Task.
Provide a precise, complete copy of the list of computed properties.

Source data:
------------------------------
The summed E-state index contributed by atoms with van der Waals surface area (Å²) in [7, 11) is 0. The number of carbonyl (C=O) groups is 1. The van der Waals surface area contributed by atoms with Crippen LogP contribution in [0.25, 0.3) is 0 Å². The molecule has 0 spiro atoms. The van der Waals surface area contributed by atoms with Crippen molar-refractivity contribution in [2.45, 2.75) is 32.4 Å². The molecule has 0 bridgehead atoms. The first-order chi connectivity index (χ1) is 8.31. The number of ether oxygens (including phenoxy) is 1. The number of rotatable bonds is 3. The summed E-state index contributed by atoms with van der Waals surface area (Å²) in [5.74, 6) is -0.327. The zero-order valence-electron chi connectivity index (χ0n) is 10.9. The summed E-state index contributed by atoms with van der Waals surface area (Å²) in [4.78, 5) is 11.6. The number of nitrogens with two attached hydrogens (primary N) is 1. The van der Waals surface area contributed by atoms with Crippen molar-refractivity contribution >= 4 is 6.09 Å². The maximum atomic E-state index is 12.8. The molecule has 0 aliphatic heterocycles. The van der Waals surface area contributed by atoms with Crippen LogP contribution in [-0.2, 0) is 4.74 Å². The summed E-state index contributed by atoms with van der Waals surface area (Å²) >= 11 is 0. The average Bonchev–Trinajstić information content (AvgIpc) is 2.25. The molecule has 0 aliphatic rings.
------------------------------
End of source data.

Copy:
The summed E-state index contributed by atoms with van der Waals surface area (Å²) in [7, 11) is 0. The number of carbonyl (C=O) groups is 1. The van der Waals surface area contributed by atoms with Crippen LogP contribution in [0.25, 0.3) is 0 Å². The molecule has 0 spiro atoms. The van der Waals surface area contributed by atoms with Crippen molar-refractivity contribution in [2.45, 2.75) is 32.4 Å². The molecule has 0 bridgehead atoms. The first-order chi connectivity index (χ1) is 8.31. The number of ether oxygens (including phenoxy) is 1. The number of rotatable bonds is 3. The summed E-state index contributed by atoms with van der Waals surface area (Å²) in [5.74, 6) is -0.327. The zero-order valence-electron chi connectivity index (χ0n) is 10.9. The summed E-state index contributed by atoms with van der Waals surface area (Å²) in [4.78, 5) is 11.6. The number of nitrogens with two attached hydrogens (primary N) is 1. The van der Waals surface area contributed by atoms with Crippen molar-refractivity contribution >= 4 is 6.09 Å². The maximum atomic E-state index is 12.8. The molecule has 0 aliphatic heterocycles. The van der Waals surface area contributed by atoms with Crippen LogP contribution in [-0.2, 0) is 4.74 Å². The summed E-state index contributed by atoms with van der Waals surface area (Å²) >= 11 is 0. The average Bonchev–Trinajstić information content (AvgIpc) is 2.25. The molecule has 0 aliphatic rings.